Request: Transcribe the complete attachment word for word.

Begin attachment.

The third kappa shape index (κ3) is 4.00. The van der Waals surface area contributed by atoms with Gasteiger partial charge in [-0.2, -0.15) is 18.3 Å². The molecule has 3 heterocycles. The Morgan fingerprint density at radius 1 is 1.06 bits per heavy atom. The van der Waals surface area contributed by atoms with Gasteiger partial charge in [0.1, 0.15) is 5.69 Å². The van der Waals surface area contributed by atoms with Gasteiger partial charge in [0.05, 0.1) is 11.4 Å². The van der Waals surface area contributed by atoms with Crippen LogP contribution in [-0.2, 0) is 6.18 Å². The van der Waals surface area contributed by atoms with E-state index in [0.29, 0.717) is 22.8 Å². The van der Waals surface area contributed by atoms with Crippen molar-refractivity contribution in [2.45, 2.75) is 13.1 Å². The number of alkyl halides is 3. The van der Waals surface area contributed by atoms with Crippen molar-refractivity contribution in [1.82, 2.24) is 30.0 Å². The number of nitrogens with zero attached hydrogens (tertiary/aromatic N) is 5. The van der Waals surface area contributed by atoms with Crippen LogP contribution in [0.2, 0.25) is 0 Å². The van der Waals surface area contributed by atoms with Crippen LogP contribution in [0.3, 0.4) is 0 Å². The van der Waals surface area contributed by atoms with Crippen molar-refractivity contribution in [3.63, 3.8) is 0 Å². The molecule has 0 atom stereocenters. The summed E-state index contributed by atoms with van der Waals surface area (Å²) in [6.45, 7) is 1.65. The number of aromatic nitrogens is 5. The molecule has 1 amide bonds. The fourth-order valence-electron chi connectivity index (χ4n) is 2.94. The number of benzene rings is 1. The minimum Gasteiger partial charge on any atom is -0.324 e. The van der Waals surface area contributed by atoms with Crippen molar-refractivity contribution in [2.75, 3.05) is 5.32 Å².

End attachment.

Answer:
The third kappa shape index (κ3) is 4.00. The van der Waals surface area contributed by atoms with Gasteiger partial charge in [-0.2, -0.15) is 18.3 Å². The molecule has 3 heterocycles. The Morgan fingerprint density at radius 1 is 1.06 bits per heavy atom. The van der Waals surface area contributed by atoms with Gasteiger partial charge in [0.1, 0.15) is 5.69 Å². The van der Waals surface area contributed by atoms with Gasteiger partial charge in [0.05, 0.1) is 11.4 Å². The van der Waals surface area contributed by atoms with Crippen LogP contribution in [-0.2, 0) is 6.18 Å². The van der Waals surface area contributed by atoms with E-state index in [0.29, 0.717) is 22.8 Å². The van der Waals surface area contributed by atoms with Crippen molar-refractivity contribution in [2.45, 2.75) is 13.1 Å². The number of alkyl halides is 3. The van der Waals surface area contributed by atoms with Crippen molar-refractivity contribution in [1.82, 2.24) is 30.0 Å². The number of nitrogens with zero attached hydrogens (tertiary/aromatic N) is 5. The van der Waals surface area contributed by atoms with Crippen LogP contribution in [0.2, 0.25) is 0 Å². The van der Waals surface area contributed by atoms with Crippen LogP contribution in [0.3, 0.4) is 0 Å². The van der Waals surface area contributed by atoms with Crippen molar-refractivity contribution in [3.63, 3.8) is 0 Å². The molecule has 0 atom stereocenters. The summed E-state index contributed by atoms with van der Waals surface area (Å²) in [6.45, 7) is 1.65. The number of aromatic nitrogens is 5. The molecule has 1 amide bonds. The fourth-order valence-electron chi connectivity index (χ4n) is 2.94. The number of benzene rings is 1. The minimum Gasteiger partial charge on any atom is -0.324 e. The van der Waals surface area contributed by atoms with Crippen molar-refractivity contribution in [2.75, 3.05) is 5.32 Å².